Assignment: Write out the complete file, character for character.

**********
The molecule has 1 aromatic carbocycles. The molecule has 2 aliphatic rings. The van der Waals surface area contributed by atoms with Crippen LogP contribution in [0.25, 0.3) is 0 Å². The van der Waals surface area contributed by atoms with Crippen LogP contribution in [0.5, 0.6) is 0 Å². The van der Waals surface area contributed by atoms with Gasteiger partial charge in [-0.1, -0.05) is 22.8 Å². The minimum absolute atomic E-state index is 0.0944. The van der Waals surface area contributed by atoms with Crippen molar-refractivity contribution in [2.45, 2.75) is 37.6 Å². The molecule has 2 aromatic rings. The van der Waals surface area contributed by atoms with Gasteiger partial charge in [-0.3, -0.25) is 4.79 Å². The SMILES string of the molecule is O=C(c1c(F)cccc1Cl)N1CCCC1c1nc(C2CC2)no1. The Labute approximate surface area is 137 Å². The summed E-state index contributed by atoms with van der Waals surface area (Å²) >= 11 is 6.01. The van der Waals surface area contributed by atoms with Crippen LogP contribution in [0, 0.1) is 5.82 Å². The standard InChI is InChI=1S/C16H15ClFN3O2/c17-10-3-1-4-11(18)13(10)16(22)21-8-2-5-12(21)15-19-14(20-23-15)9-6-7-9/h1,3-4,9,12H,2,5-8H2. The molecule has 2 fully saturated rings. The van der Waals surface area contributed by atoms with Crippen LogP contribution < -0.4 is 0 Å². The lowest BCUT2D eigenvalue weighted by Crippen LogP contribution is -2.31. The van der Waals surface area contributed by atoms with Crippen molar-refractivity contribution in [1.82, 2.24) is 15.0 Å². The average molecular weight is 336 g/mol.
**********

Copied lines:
The molecule has 1 aromatic carbocycles. The molecule has 2 aliphatic rings. The van der Waals surface area contributed by atoms with Crippen LogP contribution in [0.25, 0.3) is 0 Å². The van der Waals surface area contributed by atoms with Crippen LogP contribution in [0.5, 0.6) is 0 Å². The van der Waals surface area contributed by atoms with Gasteiger partial charge in [-0.1, -0.05) is 22.8 Å². The minimum absolute atomic E-state index is 0.0944. The van der Waals surface area contributed by atoms with Crippen molar-refractivity contribution in [2.45, 2.75) is 37.6 Å². The molecule has 2 aromatic rings. The van der Waals surface area contributed by atoms with Gasteiger partial charge in [-0.3, -0.25) is 4.79 Å². The SMILES string of the molecule is O=C(c1c(F)cccc1Cl)N1CCCC1c1nc(C2CC2)no1. The Labute approximate surface area is 137 Å². The summed E-state index contributed by atoms with van der Waals surface area (Å²) >= 11 is 6.01. The van der Waals surface area contributed by atoms with Crippen LogP contribution in [0, 0.1) is 5.82 Å². The standard InChI is InChI=1S/C16H15ClFN3O2/c17-10-3-1-4-11(18)13(10)16(22)21-8-2-5-12(21)15-19-14(20-23-15)9-6-7-9/h1,3-4,9,12H,2,5-8H2. The molecule has 2 fully saturated rings. The van der Waals surface area contributed by atoms with Crippen LogP contribution < -0.4 is 0 Å². The lowest BCUT2D eigenvalue weighted by Crippen LogP contribution is -2.31. The van der Waals surface area contributed by atoms with Crippen molar-refractivity contribution in [1.82, 2.24) is 15.0 Å². The average molecular weight is 336 g/mol.